St. Mary of Egypt
St. Mary of Egypt
Prepared by Milad Hamwi
On the fifth Sunday of Great Lent, we commemorate our venerable mother Mary of Egypt: the humble victor over carnal passions. She is our model of true repentance, an encouragement for all who have neglected their salvation, and an example of the transforming power of God’s all-consuming love.
She was born in Egypt, around 344, and ran away from her parents at the age of 12 to go to Alexandria. For 17 years thereafter, she lived a dissolute life, giving herself over to unrestrained and insatiable sensuality. Although she often accepted no money for these acts, she lived in poverty, gaining some income by weaving linen. One summer, she boarded a ship with a crowd of Egyptian and Libyan pilgrims travelling to Jerusalem for the Feast of the Exaltation of the Holy Cross, offering her body to pay her fare. When she tried to enter the Church of the Holy Sepulchre with the other men, she was stopped at the threshold by an invisible force three times. Once she realized that it was her impurity that was preventing her from entering, she was filled with remorse, and turned to the icon of the Most Holy Theotokos, crying:
“O Lady Virgin, who gave birth in the flesh to God the Word! I know that I am unworthy to look upon your icon. I rightly inspire hatred and disgust before your purity, but I know also that God became Man in order to call sinners to repentance. Help me, O All-Pure One. Let me enter the church. Allow me to behold the Wood upon which the Lord was crucified in the flesh, shedding His Blood for the redemption of sinners, and also for me. Be my witness before Your Son that I will never defile my body again with the impurity of fornication. As soon as I have seen the Cross of your Son, I will renounce the world, and go wherever you lead me.”
She was then permitted to enter the Church, and venerated the Holy Cross. She then returned to the icon to give thanks, and heard a voice saying, “If you cross the Jordan, you will find glorious rest.” She immediately cried out “O Lady, do not forsake me!” Leaving the Church, she set out for the Jordan, and came upon the Church of St. John the Baptist, where she received Holy Communion. After sleeping that night on the riverbank and washing her hands and face in the Jordan, she found a small boat in which she crossed to the opposite shore, taking nothing more than three loaves of bread.
For the next 47 years, she lived in the desert, enduring the burning heat of day and the freezing cold of night, having only wild herbs for food. Through extraordinary asceticism, the fire of carnal desire in her was turned into the flame of divine love. She struggled most intensely during the first 17 years, during which she was tormented by mad desires and passions.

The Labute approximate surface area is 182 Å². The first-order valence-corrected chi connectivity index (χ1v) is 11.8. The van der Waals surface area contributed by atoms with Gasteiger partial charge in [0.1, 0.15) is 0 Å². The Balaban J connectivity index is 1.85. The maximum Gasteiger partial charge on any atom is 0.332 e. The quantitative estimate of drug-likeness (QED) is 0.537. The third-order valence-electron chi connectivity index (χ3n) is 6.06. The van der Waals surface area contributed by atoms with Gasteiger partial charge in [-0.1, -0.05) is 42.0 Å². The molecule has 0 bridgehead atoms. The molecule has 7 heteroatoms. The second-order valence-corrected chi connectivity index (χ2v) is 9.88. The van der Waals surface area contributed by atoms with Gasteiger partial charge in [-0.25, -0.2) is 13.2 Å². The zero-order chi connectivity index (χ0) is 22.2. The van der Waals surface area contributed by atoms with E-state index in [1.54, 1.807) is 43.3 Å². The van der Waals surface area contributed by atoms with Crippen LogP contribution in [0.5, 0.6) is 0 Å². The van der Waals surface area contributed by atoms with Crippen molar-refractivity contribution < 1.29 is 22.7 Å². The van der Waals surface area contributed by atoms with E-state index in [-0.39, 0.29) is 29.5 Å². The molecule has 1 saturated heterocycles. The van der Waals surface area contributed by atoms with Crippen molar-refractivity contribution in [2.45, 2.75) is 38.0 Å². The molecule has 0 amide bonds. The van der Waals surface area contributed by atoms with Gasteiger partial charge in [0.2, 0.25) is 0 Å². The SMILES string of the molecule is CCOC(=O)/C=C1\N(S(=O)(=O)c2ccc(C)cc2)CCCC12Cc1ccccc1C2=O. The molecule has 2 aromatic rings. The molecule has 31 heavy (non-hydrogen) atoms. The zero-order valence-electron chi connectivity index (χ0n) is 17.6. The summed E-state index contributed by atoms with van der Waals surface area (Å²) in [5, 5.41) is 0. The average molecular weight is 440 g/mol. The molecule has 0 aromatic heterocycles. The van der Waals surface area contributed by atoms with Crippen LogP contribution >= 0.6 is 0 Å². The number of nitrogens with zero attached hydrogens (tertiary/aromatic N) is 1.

About one year before her death, she met St. Zosimas, a priest-monk from a Palestinian monastery on the outskirts of Caesarea. After being disturbed by the thought that he had attained perfection, he was instructed by an angel of the Lord to go the monastery by the Jordan, where he participated in the practice of spending the Great Fast in the desert across the river. It was at this time that he met and was humbled by St. Mary’s virtue. After recognizing him as a priest and calling him by name, she began to relay the story of her life, using his cloak to cover her naked and withered body. During this encounter, he observed her being elevated from the ground during prayer, and speaking words from Holy Scripture, even though she was unlearned. After giving him some instructions to complete at the monastery, manifesting her clairvoyance, she then asked him to bring her Holy Communion on Holy Thursday of the following year.
He followed her instructions, and the next year, he arrived at the riverbank with the Holy Mysteries. St. Mary met him by walking across the river, and after partaking of Holy Communion, returned across the river by foot, having asked him to meet her again in the desert within a year. Upon his return, he found her body on the sand, with an inscription indicating that she had fallen asleep in the Lord on the night of the Lord’s Passion, after partaking of the Mystical Supper. It also indicated that she desired to be buried on that spot. Although the monk tried to dig, the ground was hard and dry, and looking up he saw a lion licking the feet of St. Mary. St. Zosimas then boldly ordered the lion to dig a hole in the earth for her body, which was quickly complete. After burying the body, the elder returned to the monastery, where he relayed his encounter with the saint to the other monks. They preserved the story of St. Mary’s life among them as oral tradition until it was written down by St. Sophronius.
Troparion (tone 8)
In thee, O Mother, was exactly preserved what was according to the divine image. For thou didst take the cross and follow Christ, and by thy life, didst teach us to ignore the flesh, since it is transitory, but to care for the soul as an immortal thing. Therefore, thy spirit, St. Mary, rejoices with the Angels.